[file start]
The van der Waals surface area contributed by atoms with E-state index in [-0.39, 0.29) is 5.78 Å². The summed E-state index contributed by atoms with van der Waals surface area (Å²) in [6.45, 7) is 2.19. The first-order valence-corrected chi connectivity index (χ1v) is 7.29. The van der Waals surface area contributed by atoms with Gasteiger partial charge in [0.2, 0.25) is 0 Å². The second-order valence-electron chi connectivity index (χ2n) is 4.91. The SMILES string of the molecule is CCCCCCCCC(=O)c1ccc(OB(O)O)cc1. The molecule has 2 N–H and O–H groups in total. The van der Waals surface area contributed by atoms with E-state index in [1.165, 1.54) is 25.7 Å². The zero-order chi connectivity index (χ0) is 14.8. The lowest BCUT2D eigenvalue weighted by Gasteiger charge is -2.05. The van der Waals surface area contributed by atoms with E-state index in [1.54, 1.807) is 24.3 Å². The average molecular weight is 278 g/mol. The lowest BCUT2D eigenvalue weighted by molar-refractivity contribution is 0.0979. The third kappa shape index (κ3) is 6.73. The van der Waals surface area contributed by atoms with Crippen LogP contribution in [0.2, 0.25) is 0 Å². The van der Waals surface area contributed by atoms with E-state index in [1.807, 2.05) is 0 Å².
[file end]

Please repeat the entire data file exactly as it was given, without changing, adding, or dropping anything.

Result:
The van der Waals surface area contributed by atoms with E-state index in [-0.39, 0.29) is 5.78 Å². The summed E-state index contributed by atoms with van der Waals surface area (Å²) in [6.45, 7) is 2.19. The first-order valence-corrected chi connectivity index (χ1v) is 7.29. The van der Waals surface area contributed by atoms with Gasteiger partial charge in [0.2, 0.25) is 0 Å². The second-order valence-electron chi connectivity index (χ2n) is 4.91. The SMILES string of the molecule is CCCCCCCCC(=O)c1ccc(OB(O)O)cc1. The molecule has 2 N–H and O–H groups in total. The van der Waals surface area contributed by atoms with E-state index in [1.165, 1.54) is 25.7 Å². The zero-order chi connectivity index (χ0) is 14.8. The lowest BCUT2D eigenvalue weighted by Gasteiger charge is -2.05. The van der Waals surface area contributed by atoms with E-state index in [1.54, 1.807) is 24.3 Å². The average molecular weight is 278 g/mol. The lowest BCUT2D eigenvalue weighted by molar-refractivity contribution is 0.0979. The third kappa shape index (κ3) is 6.73. The van der Waals surface area contributed by atoms with Crippen LogP contribution in [0.2, 0.25) is 0 Å². The van der Waals surface area contributed by atoms with E-state index in [1.807, 2.05) is 0 Å².